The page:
USC In The News

USC In the News 1/16/2019

U.S. News & World Report featured USC's ranking among the best online graduate programs. USC ranked first for its online graduate computer information technology program, second for best online graduate engineering program, second for best online graduate business program (excluding MBA and up from 13th in 2018), and fifth for best online MBA program (up from eighth last year). U.S. News & World Report analyzed nearly 1,500 programs for the rankings. This is the seventh consecutive year USC's online graduate computer information technology program earned the top spot. Patch and Poets & Quants also covered the latest rankings.

Daily Mail featured research by Berislav Zlokovic of the Keck School of Medicine of USC's Zilkha Neurogenic Institute and Arthur Toga of the USC Stevens Neuroimaging and Informatics Institute that found leaky blood vessels in the brain can predict early onset of dementia. "If the blood-brain barrier is not working properly, then there is the potential for damage," Toga said. Zlokovic and Toga found that capillaries began leaking many years before plaques form in the brain. "The fact that we're seeing the blood vessels leaking, independent of tau and independent of amyloid, when people have cognitive impairment on a mild level, suggests it could be a totally separate process or a very early process," said Zlokovic. The Washington Times, Agencia EFE (Spain) and Europa Press (Spain) also featured the research.

Variety reported on the nominees for the 31st annual USC Libraries' Scripter Awards. The Scripter Awards, chaired by Howard Rodman of the USC School of Cinematic Arts, often predict Oscar nominees and winners in the adapted screenplay category. The nominees for the best film adaptation this year are Black Panther, Can You Ever Forgive Me, The Death of Stalin, If Beale Street Could Talk and Leave No Trace. The television nominees are episodes from "The Assassination of Gianni Versace: American Crime Story," "The Handmaid's Tale," "The Looming Tower," "Patrick Melrose" and "Sharp Objects." The Hollywood Reporter, Deadline Hollywood and IndieWire also reported on this year's nominees.

The Conversation published an analysis by Jay Desai of the Keck School of Medicine of USC about recent outbreaks of acute flaccid myelitis (AFM), a polio-like disease, in the United States. Desai suggests AFM is not brought on by poliovirus, but by a similar class of diseases, an enterovirus, which typicall enter through the intestinal tract. "The CDC has constituted a task force to investigate AFM. It is collaborating with the AFM Working Group, consisting of clinicians and researchers from around the country, in building a consensus to streamline treatment, in looking into and fostering research, and in leading advocacy efforts," he wrote.

ART News profiled Suzanne Lacy of the USC Roski School and provided a retrospective of her career. The story highlighted her class at USC, where she invited an art therapist to teach her students about reflective listening. "For Lacy, listening is the first step in organizing, and 'organizing,' she told me, 'is a skill set not taught in art schools,'" the reporter wrote.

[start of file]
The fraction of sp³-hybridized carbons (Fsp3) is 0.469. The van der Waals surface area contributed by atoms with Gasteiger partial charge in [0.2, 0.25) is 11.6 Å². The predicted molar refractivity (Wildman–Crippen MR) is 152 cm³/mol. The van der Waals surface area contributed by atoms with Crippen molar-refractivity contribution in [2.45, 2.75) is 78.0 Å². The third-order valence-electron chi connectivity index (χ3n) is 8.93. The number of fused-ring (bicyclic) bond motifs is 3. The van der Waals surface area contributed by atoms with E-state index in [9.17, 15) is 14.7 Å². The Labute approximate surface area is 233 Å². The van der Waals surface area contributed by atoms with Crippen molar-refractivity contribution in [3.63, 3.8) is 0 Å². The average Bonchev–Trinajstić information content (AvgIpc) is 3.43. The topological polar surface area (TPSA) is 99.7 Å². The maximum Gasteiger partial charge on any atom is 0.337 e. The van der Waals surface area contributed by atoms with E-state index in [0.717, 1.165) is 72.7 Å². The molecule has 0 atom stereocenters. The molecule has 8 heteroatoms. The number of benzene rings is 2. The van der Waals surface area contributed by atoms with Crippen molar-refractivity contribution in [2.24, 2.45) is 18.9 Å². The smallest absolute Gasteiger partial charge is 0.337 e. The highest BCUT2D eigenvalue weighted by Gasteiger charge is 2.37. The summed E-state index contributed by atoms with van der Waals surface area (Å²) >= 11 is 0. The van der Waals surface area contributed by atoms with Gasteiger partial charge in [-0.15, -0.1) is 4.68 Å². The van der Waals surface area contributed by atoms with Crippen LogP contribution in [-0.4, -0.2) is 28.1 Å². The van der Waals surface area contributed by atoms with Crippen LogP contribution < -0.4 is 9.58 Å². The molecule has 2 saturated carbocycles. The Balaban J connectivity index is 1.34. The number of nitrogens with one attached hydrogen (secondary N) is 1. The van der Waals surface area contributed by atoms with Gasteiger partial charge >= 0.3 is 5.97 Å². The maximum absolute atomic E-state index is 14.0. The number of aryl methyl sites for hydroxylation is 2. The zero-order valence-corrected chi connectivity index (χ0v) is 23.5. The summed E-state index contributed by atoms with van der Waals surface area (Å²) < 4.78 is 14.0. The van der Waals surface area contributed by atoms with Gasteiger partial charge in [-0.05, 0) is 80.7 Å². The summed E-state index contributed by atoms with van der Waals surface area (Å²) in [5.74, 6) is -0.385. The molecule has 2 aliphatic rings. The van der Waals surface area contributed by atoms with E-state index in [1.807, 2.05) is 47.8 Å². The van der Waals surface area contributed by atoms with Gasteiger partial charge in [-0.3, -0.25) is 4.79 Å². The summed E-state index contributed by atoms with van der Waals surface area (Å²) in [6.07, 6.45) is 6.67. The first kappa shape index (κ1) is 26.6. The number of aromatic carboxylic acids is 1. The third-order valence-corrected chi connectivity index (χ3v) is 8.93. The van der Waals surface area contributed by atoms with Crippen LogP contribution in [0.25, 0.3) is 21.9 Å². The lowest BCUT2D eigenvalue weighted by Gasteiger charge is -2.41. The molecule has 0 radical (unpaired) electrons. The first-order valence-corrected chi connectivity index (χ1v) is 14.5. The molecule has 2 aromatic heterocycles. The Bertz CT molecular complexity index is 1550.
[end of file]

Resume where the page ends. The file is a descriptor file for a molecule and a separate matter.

The Washington Post quoted Robert Kozinets of the USC Marshall School on how brands will often align themselves with trends and other things in the popular consciousness.

Los Angeles Times quoted Greg Autry of the USC Marshall School about SpaceX's dominance in the commercial space flight industry.

CNN interviewed Robert English of the USC Dornsife College about the latest news and investigations into President Trump's possible ties to Russia.

ABC News Los Angeles affiliate KABC-TV interviewed Thomas Lenz of the USC Gould School about the teachers' strike in Los Angeles.

Scientific American quoted Michael Habib of the Keck School of Medicine of USC on how studying animal anatomy can lead to better mechanics in lifelike robots.

East Bay Times quoted Thomas Lenz of the USC Gould School about a recent court ruling against forced arbitration and how it will affect workers who are independent contractors.

OZY quoted Emil Sanamyan of the USC Dornsife College's Institute for Armenian Studies about the political future of Gagik Tsarukyan.

The Daily Beast quoted Beatriz Ilari of the USC Thornton School on what makes children's songs, like "Baby Shark" so catchy.

EdWeek quoted Julie Marsh of the USC Rossier School about the complicated dynamics of charter schools amidst the Los Angeles Unified School District's teachers' strike.

Los Angeles Times cited research from the USC Annenberg School's Inclusion Initiative on the lack of gender parity among Grammy nominees and winners. Elle noted research from the Initiative on the lack of gender and racial parity in the film and television industries.

U.S. News & World Report (in a HealthDay story) cited research by Deborah MacInnis of the USC Marshall School and Antoine Bechara of the USC Dornsife College that found both children and adults were more likely to make healthier food choices if offered a small incentive.

The Atlantic noted an event hosted by the USC Price School's Schwarzenegger Institute on educating the public about gerrymandering and what can be done to redistrict fairly across the country.

The Atlantic mentioned a former dean of the Keck School of Medicine of USC.

Sacramento Bee published an op-ed by Francisco Valero-Cuevas of the USC Viterbi School and colleagues on how standardized tests unfairly advantage wealthy students in college admissions.